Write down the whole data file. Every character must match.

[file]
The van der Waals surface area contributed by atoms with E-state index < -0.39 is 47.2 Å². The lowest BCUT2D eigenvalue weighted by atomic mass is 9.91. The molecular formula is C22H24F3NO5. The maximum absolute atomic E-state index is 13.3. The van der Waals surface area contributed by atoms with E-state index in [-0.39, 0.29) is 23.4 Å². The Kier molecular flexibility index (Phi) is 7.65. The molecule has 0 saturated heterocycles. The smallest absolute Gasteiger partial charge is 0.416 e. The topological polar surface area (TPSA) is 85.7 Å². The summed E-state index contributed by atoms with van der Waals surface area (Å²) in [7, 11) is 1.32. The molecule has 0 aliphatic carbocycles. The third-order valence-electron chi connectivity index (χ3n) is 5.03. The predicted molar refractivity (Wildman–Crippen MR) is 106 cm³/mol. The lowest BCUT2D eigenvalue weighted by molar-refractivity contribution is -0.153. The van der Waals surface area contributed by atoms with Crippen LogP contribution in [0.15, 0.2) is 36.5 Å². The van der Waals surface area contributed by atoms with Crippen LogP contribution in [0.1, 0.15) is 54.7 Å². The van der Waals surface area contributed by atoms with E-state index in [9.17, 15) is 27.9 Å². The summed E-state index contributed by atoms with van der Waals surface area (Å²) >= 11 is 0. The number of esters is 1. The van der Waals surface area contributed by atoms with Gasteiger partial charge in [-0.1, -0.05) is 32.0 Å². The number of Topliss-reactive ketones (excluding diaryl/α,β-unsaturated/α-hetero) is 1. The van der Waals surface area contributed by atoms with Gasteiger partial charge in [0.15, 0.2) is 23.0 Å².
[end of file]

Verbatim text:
The van der Waals surface area contributed by atoms with E-state index < -0.39 is 47.2 Å². The lowest BCUT2D eigenvalue weighted by atomic mass is 9.91. The molecular formula is C22H24F3NO5. The maximum absolute atomic E-state index is 13.3. The van der Waals surface area contributed by atoms with E-state index in [-0.39, 0.29) is 23.4 Å². The Kier molecular flexibility index (Phi) is 7.65. The molecule has 0 saturated heterocycles. The smallest absolute Gasteiger partial charge is 0.416 e. The topological polar surface area (TPSA) is 85.7 Å². The summed E-state index contributed by atoms with van der Waals surface area (Å²) in [7, 11) is 1.32. The molecule has 0 aliphatic carbocycles. The third-order valence-electron chi connectivity index (χ3n) is 5.03. The predicted molar refractivity (Wildman–Crippen MR) is 106 cm³/mol. The lowest BCUT2D eigenvalue weighted by molar-refractivity contribution is -0.153. The van der Waals surface area contributed by atoms with Crippen LogP contribution in [0.15, 0.2) is 36.5 Å². The van der Waals surface area contributed by atoms with Crippen LogP contribution in [0.1, 0.15) is 54.7 Å². The van der Waals surface area contributed by atoms with E-state index in [9.17, 15) is 27.9 Å². The summed E-state index contributed by atoms with van der Waals surface area (Å²) >= 11 is 0. The number of esters is 1. The van der Waals surface area contributed by atoms with Gasteiger partial charge in [-0.1, -0.05) is 32.0 Å². The number of Topliss-reactive ketones (excluding diaryl/α,β-unsaturated/α-hetero) is 1. The van der Waals surface area contributed by atoms with Gasteiger partial charge in [0.15, 0.2) is 23.0 Å².